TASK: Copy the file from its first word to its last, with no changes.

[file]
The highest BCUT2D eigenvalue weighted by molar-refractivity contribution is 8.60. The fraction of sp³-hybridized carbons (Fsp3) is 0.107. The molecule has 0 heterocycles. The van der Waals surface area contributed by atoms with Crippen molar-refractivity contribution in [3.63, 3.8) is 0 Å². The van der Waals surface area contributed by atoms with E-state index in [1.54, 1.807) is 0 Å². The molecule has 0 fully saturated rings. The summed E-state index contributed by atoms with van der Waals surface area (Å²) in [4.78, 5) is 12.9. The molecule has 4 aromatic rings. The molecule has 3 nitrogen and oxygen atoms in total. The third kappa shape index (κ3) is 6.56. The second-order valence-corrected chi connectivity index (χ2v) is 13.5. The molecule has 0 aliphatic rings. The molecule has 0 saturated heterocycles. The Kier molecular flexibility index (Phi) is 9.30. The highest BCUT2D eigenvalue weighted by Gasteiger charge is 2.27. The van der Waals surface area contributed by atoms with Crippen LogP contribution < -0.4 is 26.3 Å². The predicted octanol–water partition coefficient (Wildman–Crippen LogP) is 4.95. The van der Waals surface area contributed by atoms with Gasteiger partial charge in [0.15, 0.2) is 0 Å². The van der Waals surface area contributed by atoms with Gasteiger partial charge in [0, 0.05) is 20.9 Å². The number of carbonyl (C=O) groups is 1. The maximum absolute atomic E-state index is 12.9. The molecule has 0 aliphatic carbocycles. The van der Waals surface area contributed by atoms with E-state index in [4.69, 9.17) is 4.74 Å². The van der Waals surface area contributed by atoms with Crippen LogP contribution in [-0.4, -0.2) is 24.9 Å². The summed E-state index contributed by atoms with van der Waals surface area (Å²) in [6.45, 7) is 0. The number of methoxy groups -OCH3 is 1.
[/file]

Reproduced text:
The highest BCUT2D eigenvalue weighted by molar-refractivity contribution is 8.60. The fraction of sp³-hybridized carbons (Fsp3) is 0.107. The molecule has 0 heterocycles. The van der Waals surface area contributed by atoms with Crippen molar-refractivity contribution in [3.63, 3.8) is 0 Å². The van der Waals surface area contributed by atoms with E-state index in [1.54, 1.807) is 0 Å². The molecule has 0 fully saturated rings. The summed E-state index contributed by atoms with van der Waals surface area (Å²) in [4.78, 5) is 12.9. The molecule has 4 aromatic rings. The molecule has 3 nitrogen and oxygen atoms in total. The third kappa shape index (κ3) is 6.56. The second-order valence-corrected chi connectivity index (χ2v) is 13.5. The molecule has 0 aliphatic rings. The molecule has 0 saturated heterocycles. The Kier molecular flexibility index (Phi) is 9.30. The highest BCUT2D eigenvalue weighted by Gasteiger charge is 2.27. The van der Waals surface area contributed by atoms with Crippen LogP contribution < -0.4 is 26.3 Å². The predicted octanol–water partition coefficient (Wildman–Crippen LogP) is 4.95. The van der Waals surface area contributed by atoms with Gasteiger partial charge in [0.15, 0.2) is 0 Å². The van der Waals surface area contributed by atoms with Gasteiger partial charge in [0, 0.05) is 20.9 Å². The number of carbonyl (C=O) groups is 1. The maximum absolute atomic E-state index is 12.9. The molecule has 0 aliphatic carbocycles. The van der Waals surface area contributed by atoms with E-state index in [4.69, 9.17) is 4.74 Å². The van der Waals surface area contributed by atoms with Crippen LogP contribution in [-0.4, -0.2) is 24.9 Å². The summed E-state index contributed by atoms with van der Waals surface area (Å²) in [6.45, 7) is 0. The number of methoxy groups -OCH3 is 1.